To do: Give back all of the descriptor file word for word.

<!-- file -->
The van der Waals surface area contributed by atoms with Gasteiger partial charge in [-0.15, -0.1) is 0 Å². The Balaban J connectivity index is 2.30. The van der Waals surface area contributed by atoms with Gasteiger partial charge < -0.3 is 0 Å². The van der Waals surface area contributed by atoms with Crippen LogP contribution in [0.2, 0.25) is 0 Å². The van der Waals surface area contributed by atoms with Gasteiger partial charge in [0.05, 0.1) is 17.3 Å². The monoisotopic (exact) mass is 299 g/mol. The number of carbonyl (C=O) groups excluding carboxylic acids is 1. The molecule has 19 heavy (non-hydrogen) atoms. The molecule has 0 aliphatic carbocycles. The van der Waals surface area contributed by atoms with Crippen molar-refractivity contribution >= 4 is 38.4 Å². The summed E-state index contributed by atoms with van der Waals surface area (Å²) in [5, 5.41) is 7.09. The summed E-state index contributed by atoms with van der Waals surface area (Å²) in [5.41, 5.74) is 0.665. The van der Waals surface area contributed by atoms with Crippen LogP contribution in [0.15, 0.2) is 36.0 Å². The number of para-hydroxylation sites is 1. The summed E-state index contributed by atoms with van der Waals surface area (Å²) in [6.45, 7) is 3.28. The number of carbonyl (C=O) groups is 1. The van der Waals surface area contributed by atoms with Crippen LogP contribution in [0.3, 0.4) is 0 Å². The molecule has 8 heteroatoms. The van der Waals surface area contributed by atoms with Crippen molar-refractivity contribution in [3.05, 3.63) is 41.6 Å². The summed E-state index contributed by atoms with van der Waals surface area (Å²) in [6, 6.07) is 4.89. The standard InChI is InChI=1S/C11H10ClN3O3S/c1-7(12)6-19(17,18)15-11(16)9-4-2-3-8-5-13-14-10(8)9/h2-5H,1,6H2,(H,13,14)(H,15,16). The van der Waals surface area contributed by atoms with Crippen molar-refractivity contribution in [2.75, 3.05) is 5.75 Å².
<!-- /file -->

The van der Waals surface area contributed by atoms with Gasteiger partial charge in [-0.15, -0.1) is 0 Å². The Balaban J connectivity index is 2.30. The van der Waals surface area contributed by atoms with Gasteiger partial charge < -0.3 is 0 Å². The van der Waals surface area contributed by atoms with Crippen LogP contribution in [0.2, 0.25) is 0 Å². The van der Waals surface area contributed by atoms with Gasteiger partial charge in [0.05, 0.1) is 17.3 Å². The monoisotopic (exact) mass is 299 g/mol. The number of carbonyl (C=O) groups excluding carboxylic acids is 1. The molecule has 19 heavy (non-hydrogen) atoms. The molecule has 0 aliphatic carbocycles. The van der Waals surface area contributed by atoms with Crippen molar-refractivity contribution >= 4 is 38.4 Å². The summed E-state index contributed by atoms with van der Waals surface area (Å²) in [5, 5.41) is 7.09. The summed E-state index contributed by atoms with van der Waals surface area (Å²) in [5.41, 5.74) is 0.665. The van der Waals surface area contributed by atoms with Crippen LogP contribution in [0.15, 0.2) is 36.0 Å². The number of para-hydroxylation sites is 1. The summed E-state index contributed by atoms with van der Waals surface area (Å²) in [6.45, 7) is 3.28. The number of carbonyl (C=O) groups is 1. The van der Waals surface area contributed by atoms with Crippen LogP contribution in [0.3, 0.4) is 0 Å². The molecule has 8 heteroatoms. The van der Waals surface area contributed by atoms with Crippen molar-refractivity contribution in [3.05, 3.63) is 41.6 Å². The summed E-state index contributed by atoms with van der Waals surface area (Å²) in [6, 6.07) is 4.89. The standard InChI is InChI=1S/C11H10ClN3O3S/c1-7(12)6-19(17,18)15-11(16)9-4-2-3-8-5-13-14-10(8)9/h2-5H,1,6H2,(H,13,14)(H,15,16). The van der Waals surface area contributed by atoms with Crippen molar-refractivity contribution in [2.75, 3.05) is 5.75 Å².